In the novel 1984, the author George Orwell expresses his idea of rebellion in society as a desire which is greatly sought out but never obtained but instead destroyed by means of physical and mental torture. Orwell shows that members of the society in 1984 put their pursuit of rebellion as a high priority in their life. Orwell displays this with the motive behind Julia’s decision to choose Winston as her partner, “‘It was something in your face, I thought I’d take a chance, I’m good at spotting people who don’t belong. As soon as I saw you I knew you were against them the Party'”(page 122). When Julia says this she puts a lot of emphasis on how the only trait she liked in Winston was his unorthodox view towards the party, “I knew you were against them”. Secondly, Orwell shows how rebellion is never truly obtained in the society of 1984.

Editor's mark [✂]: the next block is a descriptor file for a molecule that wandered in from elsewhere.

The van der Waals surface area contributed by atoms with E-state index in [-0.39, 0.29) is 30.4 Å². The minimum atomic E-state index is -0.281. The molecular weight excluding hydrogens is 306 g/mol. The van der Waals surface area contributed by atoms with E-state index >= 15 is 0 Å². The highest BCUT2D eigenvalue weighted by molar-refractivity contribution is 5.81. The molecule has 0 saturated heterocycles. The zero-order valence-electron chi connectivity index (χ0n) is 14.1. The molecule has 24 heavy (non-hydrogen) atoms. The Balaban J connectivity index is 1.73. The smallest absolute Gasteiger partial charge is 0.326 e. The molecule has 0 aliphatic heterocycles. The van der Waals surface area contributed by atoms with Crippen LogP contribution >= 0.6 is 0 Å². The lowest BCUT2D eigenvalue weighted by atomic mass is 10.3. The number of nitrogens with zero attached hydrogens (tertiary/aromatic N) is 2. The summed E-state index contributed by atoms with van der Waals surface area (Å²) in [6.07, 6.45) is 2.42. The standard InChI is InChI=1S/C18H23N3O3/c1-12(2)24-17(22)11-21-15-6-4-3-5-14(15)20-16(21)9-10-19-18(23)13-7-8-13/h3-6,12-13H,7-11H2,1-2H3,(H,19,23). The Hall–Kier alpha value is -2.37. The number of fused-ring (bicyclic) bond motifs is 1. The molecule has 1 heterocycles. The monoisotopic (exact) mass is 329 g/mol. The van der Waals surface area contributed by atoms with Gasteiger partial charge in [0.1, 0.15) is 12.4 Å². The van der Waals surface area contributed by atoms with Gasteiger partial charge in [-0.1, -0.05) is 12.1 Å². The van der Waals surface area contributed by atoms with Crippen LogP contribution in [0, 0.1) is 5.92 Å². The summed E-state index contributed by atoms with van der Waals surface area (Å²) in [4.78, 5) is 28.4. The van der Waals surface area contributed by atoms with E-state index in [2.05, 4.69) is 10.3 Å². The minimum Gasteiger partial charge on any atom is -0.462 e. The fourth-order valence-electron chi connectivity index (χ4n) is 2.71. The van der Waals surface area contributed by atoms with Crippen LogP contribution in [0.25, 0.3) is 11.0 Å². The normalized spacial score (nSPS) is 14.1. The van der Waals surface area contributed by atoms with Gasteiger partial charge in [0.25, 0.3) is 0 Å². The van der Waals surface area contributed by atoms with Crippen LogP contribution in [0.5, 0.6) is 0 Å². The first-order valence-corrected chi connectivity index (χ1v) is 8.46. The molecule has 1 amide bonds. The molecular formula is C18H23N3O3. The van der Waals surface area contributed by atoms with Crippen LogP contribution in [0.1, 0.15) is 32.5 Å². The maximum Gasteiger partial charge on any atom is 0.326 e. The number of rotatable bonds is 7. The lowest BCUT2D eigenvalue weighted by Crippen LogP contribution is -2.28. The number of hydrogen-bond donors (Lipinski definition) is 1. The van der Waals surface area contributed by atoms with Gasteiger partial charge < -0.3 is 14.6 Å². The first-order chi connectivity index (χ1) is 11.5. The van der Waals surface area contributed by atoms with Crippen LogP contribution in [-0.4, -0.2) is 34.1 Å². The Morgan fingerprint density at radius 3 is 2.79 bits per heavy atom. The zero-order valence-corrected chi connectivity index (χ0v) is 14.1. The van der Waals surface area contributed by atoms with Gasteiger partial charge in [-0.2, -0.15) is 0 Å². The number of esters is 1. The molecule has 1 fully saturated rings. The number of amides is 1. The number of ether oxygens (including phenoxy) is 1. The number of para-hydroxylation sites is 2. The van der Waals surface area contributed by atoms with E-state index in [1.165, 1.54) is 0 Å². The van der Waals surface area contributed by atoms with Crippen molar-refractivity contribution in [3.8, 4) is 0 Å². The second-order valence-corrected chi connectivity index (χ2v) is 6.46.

He does this by showing how all of Julia and Winston’s efforts are wasted when they were caught, “‘We are the dead,’ he Winston said. ‘We are the dead,’ echoed Julia dutifully. ‘You are the dead,’ said an iron voice behind them. They sprang apart… ‘Remain exactly where you are. Make no movement until you are ordered.’ It was starting, it was starting at last!” (Orwell 221). The last thing Orwell shows his readers about rebellion is how it can be destroyed through the torture of both the body and the mind.
Physical punishment of Winston is shown on page 240, “Always there were five or six men at him simultaneously. Sometimes it was fists, sometimes it was truncheons, sometimes it was steel rods, sometimes it was boots. There were times when he rolled about the floor writhing”.
In this section Orwell repeatedly uses the phrase “Sometimes it was” implying that Winston has been beaten many times but trying to endure the pain just for his belief of rebellion. The destruction of Winston’s mind is done after he has been